By a News Reporter-Staff News Editor at Life Science Weekly -- Current study results on Connective Tissue Cells have been published. According to news originating from Ulm, Germany, by NewsRx correspondents, research stated, "Hexagonally arranged Gold nanoparticles with controllable diameters and inter-particle distances were deposited on thick SiO2 layers on top of Si wafers and used as masks during subsequent reactive ion etching. In this way, arrays of nanopillars are obtained with well-defined diameters (10/30 nm), interpillar distances (50-120 nm) and heights (20-35 nm), all on the nanoscale."
Our news journalists obtained a quote from the research from the University of Ulm, "Such nanotopographies served as substrate for multipotent mesenchymal stromal cells (MSC) and human osteoblasts (OB) allowing to study cellular responses to purely topographically patterned interfaces. Focus was put on adhesion, proliferation and differentiation of the cells. It turned out experimentally that adhesion is comparable for both cell types practically independent of topographical details at the substrate surface. Topography induced proliferation enhancement, however, is again independent of geometrical details in case of MSC, but significantly sensitive to pillar height in case of OB with a clear preference towards short nanopillars (20 nm). A high sensitivity to topographic details is also observed for osteogenic differentiation of MSC, in that case with a preference towards higher nanopillars (50 nm)."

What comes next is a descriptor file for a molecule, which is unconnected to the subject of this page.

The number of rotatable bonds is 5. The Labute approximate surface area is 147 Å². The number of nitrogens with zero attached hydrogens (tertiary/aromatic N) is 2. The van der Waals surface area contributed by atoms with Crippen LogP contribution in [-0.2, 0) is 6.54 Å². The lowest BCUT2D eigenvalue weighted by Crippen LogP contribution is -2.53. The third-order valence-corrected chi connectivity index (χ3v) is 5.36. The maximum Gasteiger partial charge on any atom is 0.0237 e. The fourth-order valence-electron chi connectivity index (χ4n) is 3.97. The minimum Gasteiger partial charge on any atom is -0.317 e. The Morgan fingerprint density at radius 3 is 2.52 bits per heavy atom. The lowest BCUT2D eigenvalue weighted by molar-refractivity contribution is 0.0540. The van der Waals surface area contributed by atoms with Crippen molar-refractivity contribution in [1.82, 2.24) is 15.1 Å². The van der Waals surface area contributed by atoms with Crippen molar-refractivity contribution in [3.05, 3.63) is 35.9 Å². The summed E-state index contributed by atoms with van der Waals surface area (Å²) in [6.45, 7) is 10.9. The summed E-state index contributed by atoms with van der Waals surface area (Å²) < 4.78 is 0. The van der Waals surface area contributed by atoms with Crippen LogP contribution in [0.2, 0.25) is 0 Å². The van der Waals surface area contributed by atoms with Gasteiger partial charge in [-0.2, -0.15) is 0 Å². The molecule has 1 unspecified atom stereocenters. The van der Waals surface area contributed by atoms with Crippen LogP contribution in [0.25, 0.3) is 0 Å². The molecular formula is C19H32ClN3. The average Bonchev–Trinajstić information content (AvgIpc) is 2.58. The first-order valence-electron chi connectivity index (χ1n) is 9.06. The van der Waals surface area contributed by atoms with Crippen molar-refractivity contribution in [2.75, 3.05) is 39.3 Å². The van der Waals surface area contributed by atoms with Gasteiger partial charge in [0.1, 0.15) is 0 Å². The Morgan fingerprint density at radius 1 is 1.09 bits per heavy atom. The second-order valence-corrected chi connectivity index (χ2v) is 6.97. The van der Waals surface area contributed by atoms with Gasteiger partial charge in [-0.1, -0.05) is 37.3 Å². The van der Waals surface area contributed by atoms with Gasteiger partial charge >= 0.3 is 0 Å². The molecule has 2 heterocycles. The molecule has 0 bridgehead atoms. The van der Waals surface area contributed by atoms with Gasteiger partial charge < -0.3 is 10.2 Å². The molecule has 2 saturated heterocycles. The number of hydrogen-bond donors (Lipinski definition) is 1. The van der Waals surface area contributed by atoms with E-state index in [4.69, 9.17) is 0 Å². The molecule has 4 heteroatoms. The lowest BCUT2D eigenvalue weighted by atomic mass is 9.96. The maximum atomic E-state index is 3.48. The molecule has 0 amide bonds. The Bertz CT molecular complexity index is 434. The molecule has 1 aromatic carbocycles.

According to the news editors, the research concluded: "The present experimental data also allow the important conclusion that cell proliferation and differentiation can be optimized simultaneously by fine-tuning nanoscaled topographical parameters."
For more information on this research see: The effect of substrate surface nanotopography on the behavior of multipotnent mesenchymal stromal cells and osteoblasts. Biomaterials, 2013;34(35):8851-8859. Biomaterials can be contacted at: Elsevier Sci Ltd, The Boulevard, Langford Lane, Kidlington, Oxford OX5 1GB, Oxon, England. (Elsevier - www.elsevier.com; Biomaterials - www.elsevier.com/wps/product/cws_home/30392)
The news correspondents report that additional information may be obtained from J. Fiedler, Univ Ulm, Inst Solid State Phys, D-89069 Ulm, Germany. Additional authors for this research include B. Ozdemir, J. Bartholoma, A. Plettl, R.E. Brenner and P. Ziemann (see also Connective Tissue Cells).
Keywords for this news article include: Ulm, Europe, Germany, Stromal Cells, Connective Tissue Cells
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